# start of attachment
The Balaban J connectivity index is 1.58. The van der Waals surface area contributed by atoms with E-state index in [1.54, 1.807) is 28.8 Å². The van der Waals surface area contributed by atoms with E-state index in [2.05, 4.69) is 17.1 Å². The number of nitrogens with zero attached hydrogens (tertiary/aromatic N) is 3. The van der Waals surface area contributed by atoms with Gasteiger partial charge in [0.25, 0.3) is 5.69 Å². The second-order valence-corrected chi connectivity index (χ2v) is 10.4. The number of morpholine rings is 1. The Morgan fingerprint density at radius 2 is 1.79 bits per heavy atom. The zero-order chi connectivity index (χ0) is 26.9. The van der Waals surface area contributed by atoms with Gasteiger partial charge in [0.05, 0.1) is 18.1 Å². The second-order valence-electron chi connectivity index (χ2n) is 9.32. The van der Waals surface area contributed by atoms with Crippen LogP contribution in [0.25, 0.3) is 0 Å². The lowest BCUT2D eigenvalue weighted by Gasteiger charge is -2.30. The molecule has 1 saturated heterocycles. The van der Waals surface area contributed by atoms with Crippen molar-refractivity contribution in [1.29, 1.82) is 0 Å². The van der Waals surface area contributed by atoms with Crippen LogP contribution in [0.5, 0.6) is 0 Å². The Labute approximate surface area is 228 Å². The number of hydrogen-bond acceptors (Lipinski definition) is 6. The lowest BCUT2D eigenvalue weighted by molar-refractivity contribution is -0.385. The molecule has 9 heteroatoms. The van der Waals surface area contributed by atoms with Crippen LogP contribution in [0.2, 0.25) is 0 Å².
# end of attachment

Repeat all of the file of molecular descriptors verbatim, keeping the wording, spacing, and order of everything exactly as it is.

The Balaban J connectivity index is 1.58. The van der Waals surface area contributed by atoms with E-state index in [1.54, 1.807) is 28.8 Å². The van der Waals surface area contributed by atoms with E-state index in [2.05, 4.69) is 17.1 Å². The number of nitrogens with zero attached hydrogens (tertiary/aromatic N) is 3. The van der Waals surface area contributed by atoms with Gasteiger partial charge in [0.25, 0.3) is 5.69 Å². The second-order valence-corrected chi connectivity index (χ2v) is 10.4. The number of morpholine rings is 1. The Morgan fingerprint density at radius 2 is 1.79 bits per heavy atom. The zero-order chi connectivity index (χ0) is 26.9. The van der Waals surface area contributed by atoms with Gasteiger partial charge in [0.05, 0.1) is 18.1 Å². The second-order valence-electron chi connectivity index (χ2n) is 9.32. The van der Waals surface area contributed by atoms with Crippen LogP contribution in [0.25, 0.3) is 0 Å². The lowest BCUT2D eigenvalue weighted by Gasteiger charge is -2.30. The molecule has 1 saturated heterocycles. The van der Waals surface area contributed by atoms with Crippen molar-refractivity contribution in [1.29, 1.82) is 0 Å². The van der Waals surface area contributed by atoms with Crippen LogP contribution in [0.5, 0.6) is 0 Å². The Labute approximate surface area is 228 Å². The number of hydrogen-bond acceptors (Lipinski definition) is 6. The lowest BCUT2D eigenvalue weighted by molar-refractivity contribution is -0.385. The molecule has 9 heteroatoms. The van der Waals surface area contributed by atoms with Crippen LogP contribution in [0.2, 0.25) is 0 Å².